There’s probably been at least once in the not-too-distant past where you’ve heard a strange noise, looked up and noticed an unmanned aircraft system (better known as a drone) flying nearby.
It certainly has a lot of 9NEWS viewers wondering things like: Is it cool for a drone to buzz overhead during the family barbecue? Or while they’re walking down a neighborhood path? Or right outside the kitchen window?
Typically, citizens (not military) fly two types of drones: hobbyists (people who get a drone under their Christmas tree) and licensed commercial pilots (businesses, government agencies or media).
Federal Aviation Administration (FAA) rules apply to both.
Yes, people who fly for fun have rules
Below are some of the most frequently asked questions with respect to flying a drone as a hobby (we’re talking model aircrafts and/or drones under 55 pounds here).
Yes, the FAA mandates that all unmanned aircraft systems be registered. You can do that online by clicking/tapping here.
No, the general rule is that you can’t fly within a 5-mile radius of any airport (no one wants an airplane-drone collision). If you DO want to fly a drone near an airport (maybe you live close by one or something), you have to contact air traffic control to let them know.
No, the drone should be flown within a “visual line-of-sight.”
No, steer clear of any police, firefighter or other emergency activity.
No-brainer here, right? Ok good…but just in case…the answer is no, you cannot. And should not. And won’t (hopefully)…It’s just a bad idea.
Different cities have different rules about this. Cherry Hills Village enacted rules in 2015. Vail also has a specific set of rules, Telluride does as well, and Greenwood Village released its own rules earlier this year. Some cities ban drone usage on any property owned by the city or town (think bike paths, playgrounds, public streets). Many ski resorts have banned drone usage entirely.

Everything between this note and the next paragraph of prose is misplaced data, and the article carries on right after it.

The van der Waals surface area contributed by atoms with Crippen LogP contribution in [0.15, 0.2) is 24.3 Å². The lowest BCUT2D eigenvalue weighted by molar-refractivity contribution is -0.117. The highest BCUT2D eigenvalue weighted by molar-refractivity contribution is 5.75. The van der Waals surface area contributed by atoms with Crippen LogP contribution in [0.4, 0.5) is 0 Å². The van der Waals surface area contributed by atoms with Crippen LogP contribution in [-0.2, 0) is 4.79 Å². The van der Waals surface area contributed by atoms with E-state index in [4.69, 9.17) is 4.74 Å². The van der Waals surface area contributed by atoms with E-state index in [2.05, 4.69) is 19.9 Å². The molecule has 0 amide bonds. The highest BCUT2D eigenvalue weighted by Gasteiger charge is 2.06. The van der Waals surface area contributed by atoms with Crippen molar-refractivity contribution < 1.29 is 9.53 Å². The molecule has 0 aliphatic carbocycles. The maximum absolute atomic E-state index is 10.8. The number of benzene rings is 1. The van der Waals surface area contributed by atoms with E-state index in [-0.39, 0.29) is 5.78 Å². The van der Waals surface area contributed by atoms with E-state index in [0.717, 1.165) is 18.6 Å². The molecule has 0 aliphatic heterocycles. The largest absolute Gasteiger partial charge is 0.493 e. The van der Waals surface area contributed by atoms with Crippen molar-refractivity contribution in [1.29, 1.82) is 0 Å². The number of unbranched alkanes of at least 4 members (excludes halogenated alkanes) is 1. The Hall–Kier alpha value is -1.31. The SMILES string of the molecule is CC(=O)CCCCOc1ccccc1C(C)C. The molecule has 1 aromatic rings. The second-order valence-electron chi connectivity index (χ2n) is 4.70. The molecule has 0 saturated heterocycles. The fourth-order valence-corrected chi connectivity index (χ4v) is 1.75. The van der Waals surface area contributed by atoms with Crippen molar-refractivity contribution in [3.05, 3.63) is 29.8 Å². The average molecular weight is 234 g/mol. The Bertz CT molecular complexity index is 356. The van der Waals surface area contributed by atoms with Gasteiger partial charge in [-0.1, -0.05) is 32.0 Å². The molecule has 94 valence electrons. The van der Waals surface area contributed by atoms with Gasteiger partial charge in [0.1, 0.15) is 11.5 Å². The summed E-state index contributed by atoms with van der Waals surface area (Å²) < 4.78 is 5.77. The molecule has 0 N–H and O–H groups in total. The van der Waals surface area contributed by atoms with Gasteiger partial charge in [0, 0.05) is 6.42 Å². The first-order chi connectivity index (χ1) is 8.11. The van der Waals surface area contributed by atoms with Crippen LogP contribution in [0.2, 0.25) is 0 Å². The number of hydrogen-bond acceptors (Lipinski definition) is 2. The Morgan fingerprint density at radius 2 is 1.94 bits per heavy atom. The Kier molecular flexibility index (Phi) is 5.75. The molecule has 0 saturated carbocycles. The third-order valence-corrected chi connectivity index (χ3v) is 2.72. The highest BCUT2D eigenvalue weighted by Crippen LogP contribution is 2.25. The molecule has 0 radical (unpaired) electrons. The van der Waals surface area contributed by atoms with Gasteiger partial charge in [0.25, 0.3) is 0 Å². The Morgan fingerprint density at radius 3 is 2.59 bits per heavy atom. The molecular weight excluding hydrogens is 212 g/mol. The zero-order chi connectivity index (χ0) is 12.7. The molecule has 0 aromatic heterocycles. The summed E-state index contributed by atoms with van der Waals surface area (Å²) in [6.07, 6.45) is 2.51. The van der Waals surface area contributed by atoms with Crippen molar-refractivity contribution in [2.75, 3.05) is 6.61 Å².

Denver has no citywide regulations, except that it does not allow drones in parks, according to a city spokesperson.
Nope, Colorado regulations state: “It shall be unlawful to use a drone to look for, scout, or detect wildlife as an aid in the hunting or taking of wildlife.”
Commercial pilots — people who operate drones for things like newsgathering or official business operations — are subject to even stricter rules. They also must obtain a license.
Below are the rules commercial drone pilots must follow, according to the FAA’s website:
So if a company really wants to start delivering packages to people via drones, it’s probably not going to be a television set.
Airspace classes can get confusing, but Class G airspace is basically airspace that extends from the surface to the base of the overlying Class E airspace. It’s also airspace where pilots must adhere to visual flight rules.
You have to be able to see it with your own two eyes — no binoculars, no telescopes, no visual aids whatsoever.
That’s about as high as a 40-story building, tops (we’re assuming each story is around 10 feet — a number that can vary).
Civil twilight is 30 minutes before sunrise and 30 minutes after sunset.
Most drones fly between 10 miles per hour and 30 miles per hour. Some racing drones can reach speeds of 120 miles per hour. The DRL RacerX drone in July 2017 flew at 163.5 miles per hour, according to the Guinness Book of World Records.
Basically, get out of the way of planes and helicopters.
If a drone fails, it’s going straight down and could potentially injure someone. Unless the person is directly involved in the flight, a commercial pilot cannot fly a drone over people.
Say you’re a filmmaker and want to follow along with a bicycle rider in Denver. Nope, can’t do it. Unless it’s in a remote area, following from a moving vehicle is on the can’t-do-it list.
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